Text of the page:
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Thread: Questions mainly about painting interiors

  1. #1
    Join Date
    Apr 2009
    Posts
    1

    Questions mainly about painting interiors

    Hi everyone!
    I have problems when I try to paint interiors. Mainly with walls and ceilings. It always end up looking flat and has too much of a "computer painting" feel. I don't use Artrage for this because I don't want to be too much dependent of this software (but I love it! worry not!). I would like to have a technique that I can use on any software. I draw/paint mainly in a style that is close to backgrounds seen in japanese anime. I don't feel that to be a "different" style from the rest, but it is somewhat what I want to do.

    Here's two examples. The first one gives a good idea of what I want to paint. If you look at the wall, the color isn't flat, and it is not an equal gradient. There is some variations, excepting the dirt. I just don't understand when, why and how do this kind of color variation and I feel that it is not just a light thing. The second one is what I don't want to do. If you look at the right wall, it is a flat white with a little bit of gradation. That's what I feel that it is too much "computer painted".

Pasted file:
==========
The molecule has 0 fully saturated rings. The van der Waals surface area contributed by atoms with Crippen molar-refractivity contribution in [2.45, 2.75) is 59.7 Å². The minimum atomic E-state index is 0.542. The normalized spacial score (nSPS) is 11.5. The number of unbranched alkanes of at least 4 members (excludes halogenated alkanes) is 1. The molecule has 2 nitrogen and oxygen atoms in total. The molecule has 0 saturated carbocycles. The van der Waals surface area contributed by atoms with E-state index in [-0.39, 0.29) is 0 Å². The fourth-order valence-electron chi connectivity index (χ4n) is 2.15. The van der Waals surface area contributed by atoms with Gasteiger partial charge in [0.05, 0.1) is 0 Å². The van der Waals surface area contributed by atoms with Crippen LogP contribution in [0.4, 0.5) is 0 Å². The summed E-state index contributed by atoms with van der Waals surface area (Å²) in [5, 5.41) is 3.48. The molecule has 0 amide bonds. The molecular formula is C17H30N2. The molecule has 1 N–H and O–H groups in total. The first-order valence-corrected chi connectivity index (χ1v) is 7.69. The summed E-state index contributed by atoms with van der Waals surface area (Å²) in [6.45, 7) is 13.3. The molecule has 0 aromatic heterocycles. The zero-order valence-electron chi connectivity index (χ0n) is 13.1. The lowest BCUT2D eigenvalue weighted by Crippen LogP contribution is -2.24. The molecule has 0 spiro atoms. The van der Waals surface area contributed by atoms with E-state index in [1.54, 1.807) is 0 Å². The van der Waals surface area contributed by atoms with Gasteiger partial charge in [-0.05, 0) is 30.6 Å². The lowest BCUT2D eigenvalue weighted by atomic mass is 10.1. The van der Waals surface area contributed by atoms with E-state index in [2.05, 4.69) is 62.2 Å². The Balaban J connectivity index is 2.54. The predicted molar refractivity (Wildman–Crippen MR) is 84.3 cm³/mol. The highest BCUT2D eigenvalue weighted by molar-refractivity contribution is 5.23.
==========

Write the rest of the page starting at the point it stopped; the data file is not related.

Does someone has an advice to give me?
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  2. #2
    Join Date
    Mar 2009
    Location
    Virginia, USA
    Posts
    711
    Hi Choz,

    I'm also a fan of the anime style... it's often a good point between super realism and overly cartoony styles.

    So: one thing with ArtRage (the full version) is the layers. They're IMMENSELY helpful, for things like stains or darker areas, where I'm not too sure just how dark to go.

    So I'll paint a shadow area in black on another layer, and then use the opacity control to 'tone it down' to where it looks appropriate. Some of the blending modes are useful, too... play around, try them out.

    Also, the Chalk and Crayon tools are fantastic for blending subtle tonal changes. Use them with very light pressure, and with the 'grain' of the paper turned off.
    WARNING: ArtRage can cause serious loss of time, and excessive smiling! Use with care! Frequently!

    “All creativity is an extended form of a joke.” – Alan Kay

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